By 1997 there were three major retail centers in Chittenden County, plus significant smaller ones. But Burlington lost over 237,000 square feet of department store space, as employment in general merchandising dropped steeply. It had happened despite the investment of almost $100 million more in public and private investment.
The region was no longer primarily agricultural. By 1992 Chittenden County had lost 70 percent of its farms, much of its prime farm land, and related wetlands. The trends were positive news for national retailers, property owners who planned to sell, lenders who financed development, communities that saw property tax revenues, and families who wanted a home in the new suburbs. But owners of retail businesses in older shopping centers lost sales, some towns lost part of their tax base, water quality dropped due to runoff, air pollution increased from auto use, and traffic congestion intensified for almost everyone.
As sprawl critic James Howard Kunstler explained, having failed to acknowledge the difference between city and country, nature and culture, scenery and civic life, Chittenden County seemed almost resigned to a “cartoon” future in which it looked a lot like Los Angeles. “Sometimes I think that the mentality in Vermont is that a good traditional Vermont town is a strip mall with a candle shop in it,” he joked.
It was harsh, yet the thrust of development did suggest a lack of vision, as well as a flaw in the plan to avoid becoming Anywhere, U.S.A.
In truth, Williston was slated for suburbanization long before a major mall appeared on the horizon. In the same year that Act 250 became law, a report on public investment designated Taft Corners as a prime commercial site due to interstate highway access. The only thing lacking, said the experts, was adequate sewage, a problem that could be solved by public funding. The only surprise was that it took so long.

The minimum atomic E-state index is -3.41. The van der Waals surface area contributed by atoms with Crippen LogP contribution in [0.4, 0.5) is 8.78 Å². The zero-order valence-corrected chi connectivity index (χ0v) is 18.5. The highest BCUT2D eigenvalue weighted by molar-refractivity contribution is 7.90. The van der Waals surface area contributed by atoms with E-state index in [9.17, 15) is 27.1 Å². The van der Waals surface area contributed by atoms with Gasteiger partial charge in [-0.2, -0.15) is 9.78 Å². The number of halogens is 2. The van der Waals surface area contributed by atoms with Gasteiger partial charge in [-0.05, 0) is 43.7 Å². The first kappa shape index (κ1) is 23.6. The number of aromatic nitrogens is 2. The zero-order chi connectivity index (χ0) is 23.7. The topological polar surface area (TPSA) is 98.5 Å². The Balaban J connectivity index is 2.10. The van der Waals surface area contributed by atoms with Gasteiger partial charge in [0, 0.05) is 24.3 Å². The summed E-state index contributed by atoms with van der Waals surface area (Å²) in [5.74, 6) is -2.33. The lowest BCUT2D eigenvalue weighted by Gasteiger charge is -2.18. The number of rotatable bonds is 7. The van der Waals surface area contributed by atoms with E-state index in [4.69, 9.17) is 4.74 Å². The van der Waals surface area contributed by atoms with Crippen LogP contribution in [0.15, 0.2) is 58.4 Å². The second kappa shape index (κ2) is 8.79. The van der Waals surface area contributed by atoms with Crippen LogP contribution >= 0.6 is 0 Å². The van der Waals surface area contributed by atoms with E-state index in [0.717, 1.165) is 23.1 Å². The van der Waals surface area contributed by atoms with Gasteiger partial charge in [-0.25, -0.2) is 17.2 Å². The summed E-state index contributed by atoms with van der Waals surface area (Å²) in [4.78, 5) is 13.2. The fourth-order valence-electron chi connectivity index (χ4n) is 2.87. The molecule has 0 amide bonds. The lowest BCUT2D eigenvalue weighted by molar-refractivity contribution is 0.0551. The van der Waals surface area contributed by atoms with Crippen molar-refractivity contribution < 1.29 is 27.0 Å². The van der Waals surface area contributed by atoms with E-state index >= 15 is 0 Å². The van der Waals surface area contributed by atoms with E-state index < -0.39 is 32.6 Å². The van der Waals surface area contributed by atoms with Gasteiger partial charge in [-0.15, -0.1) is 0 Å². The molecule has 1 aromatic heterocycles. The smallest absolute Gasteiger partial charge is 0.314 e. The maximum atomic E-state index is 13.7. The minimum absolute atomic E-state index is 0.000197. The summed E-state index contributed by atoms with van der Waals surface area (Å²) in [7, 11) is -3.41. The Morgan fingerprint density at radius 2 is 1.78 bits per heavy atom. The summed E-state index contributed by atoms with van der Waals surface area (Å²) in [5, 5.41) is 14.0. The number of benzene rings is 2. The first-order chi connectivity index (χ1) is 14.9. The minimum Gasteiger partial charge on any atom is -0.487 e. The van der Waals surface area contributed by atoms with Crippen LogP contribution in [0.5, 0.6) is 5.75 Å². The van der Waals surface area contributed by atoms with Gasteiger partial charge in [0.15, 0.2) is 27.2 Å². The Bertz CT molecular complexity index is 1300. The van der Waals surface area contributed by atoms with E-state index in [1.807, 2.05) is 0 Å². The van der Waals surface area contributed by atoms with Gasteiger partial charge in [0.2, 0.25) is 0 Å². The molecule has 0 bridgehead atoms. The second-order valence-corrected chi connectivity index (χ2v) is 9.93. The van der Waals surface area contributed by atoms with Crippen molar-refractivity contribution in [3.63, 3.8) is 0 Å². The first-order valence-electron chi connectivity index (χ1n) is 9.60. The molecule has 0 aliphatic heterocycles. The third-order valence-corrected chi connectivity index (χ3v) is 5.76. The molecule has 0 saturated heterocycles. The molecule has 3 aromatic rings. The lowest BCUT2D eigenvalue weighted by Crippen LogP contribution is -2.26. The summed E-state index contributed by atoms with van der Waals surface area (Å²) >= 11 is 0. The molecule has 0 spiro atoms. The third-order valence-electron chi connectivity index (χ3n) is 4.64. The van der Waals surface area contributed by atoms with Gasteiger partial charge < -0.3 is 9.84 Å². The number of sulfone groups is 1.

Throughout the struggle, Act 250 was a cumbersome and expensive tool. Lacking a consensus, the environmental review process merely delayed the outcome until the opposition ran out of steam.
The effects of Williston’s commercial expansion spun out for miles beyond the town lines. While no one community felt the entire brunt, many were impacted. Trying to use the state’s land-use law as a regulatory mechanism proved to be inadequate, especially since crucial public investments had promoted precisely such an outcome. In short, Act 250 just wasn’t designed to deal with the problems that Williston’s commercial expansion posed.
Conflicting interests and the unclear authority lines that characterized what passed for regional planning made the problems worse. Communities were suspicious of each other’s special agendas, and Regional Planning Commissions at best played a mediating role. Over time some of their functions were shifted to a more state-dependent Metropolitan Planning Organization, which focused narrowly on transportation. But even with more clout and a broader mission, regional planning had a key weakness – lack of public accountability.
A report commissioned by Burlington while Progressive Peter Clavelle was mayor, Creating a Sustainable City, made a case against suburbanization. Beyond environmental impacts, it argued, places like Taft Corners tended to “homogenize the market experience, erasing local customs, traditions, and products.”
And yet, even in Burlington, sprawl continues to be defined primarily as a threat to downtown retail sales, and prompts increased pressure to “keep up.” Thus, the response to challenged like Maple Tree Place and big box stores has been to “save” downtown by adding more parking, chain stores and public attractions of its own.
Discount shops, hardware stores, and supermarkets are not part of the equation.
This is an excerpt from The Vermont Way: Restless Spirits and Popular Movements